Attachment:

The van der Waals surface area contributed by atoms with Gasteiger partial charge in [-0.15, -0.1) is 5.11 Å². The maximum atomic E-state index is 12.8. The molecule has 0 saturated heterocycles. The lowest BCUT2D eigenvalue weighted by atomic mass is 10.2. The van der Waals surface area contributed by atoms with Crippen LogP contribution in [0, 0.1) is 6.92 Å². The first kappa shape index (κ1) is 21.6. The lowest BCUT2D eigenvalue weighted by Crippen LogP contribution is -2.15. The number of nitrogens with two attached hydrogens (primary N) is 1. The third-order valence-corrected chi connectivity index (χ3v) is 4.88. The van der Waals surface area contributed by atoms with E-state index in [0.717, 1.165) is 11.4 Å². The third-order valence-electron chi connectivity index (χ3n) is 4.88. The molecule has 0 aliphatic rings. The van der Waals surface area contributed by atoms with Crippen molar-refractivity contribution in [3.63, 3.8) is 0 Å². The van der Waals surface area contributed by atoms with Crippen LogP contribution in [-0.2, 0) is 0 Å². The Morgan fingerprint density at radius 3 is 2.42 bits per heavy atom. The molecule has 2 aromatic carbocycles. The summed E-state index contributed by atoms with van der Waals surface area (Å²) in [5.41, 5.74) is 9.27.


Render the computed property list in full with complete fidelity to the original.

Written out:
The van der Waals surface area contributed by atoms with Gasteiger partial charge in [-0.15, -0.1) is 5.11 Å². The maximum atomic E-state index is 12.8. The molecule has 0 saturated heterocycles. The lowest BCUT2D eigenvalue weighted by atomic mass is 10.2. The van der Waals surface area contributed by atoms with Crippen LogP contribution in [0, 0.1) is 6.92 Å². The first kappa shape index (κ1) is 21.6. The lowest BCUT2D eigenvalue weighted by Crippen LogP contribution is -2.15. The number of nitrogens with two attached hydrogens (primary N) is 1. The third-order valence-corrected chi connectivity index (χ3v) is 4.88. The van der Waals surface area contributed by atoms with E-state index in [0.717, 1.165) is 11.4 Å². The third-order valence-electron chi connectivity index (χ3n) is 4.88. The molecule has 0 aliphatic rings. The van der Waals surface area contributed by atoms with Crippen molar-refractivity contribution in [3.63, 3.8) is 0 Å². The van der Waals surface area contributed by atoms with Crippen LogP contribution in [-0.2, 0) is 0 Å². The Morgan fingerprint density at radius 3 is 2.42 bits per heavy atom. The molecule has 2 aromatic carbocycles. The summed E-state index contributed by atoms with van der Waals surface area (Å²) in [5.41, 5.74) is 9.27.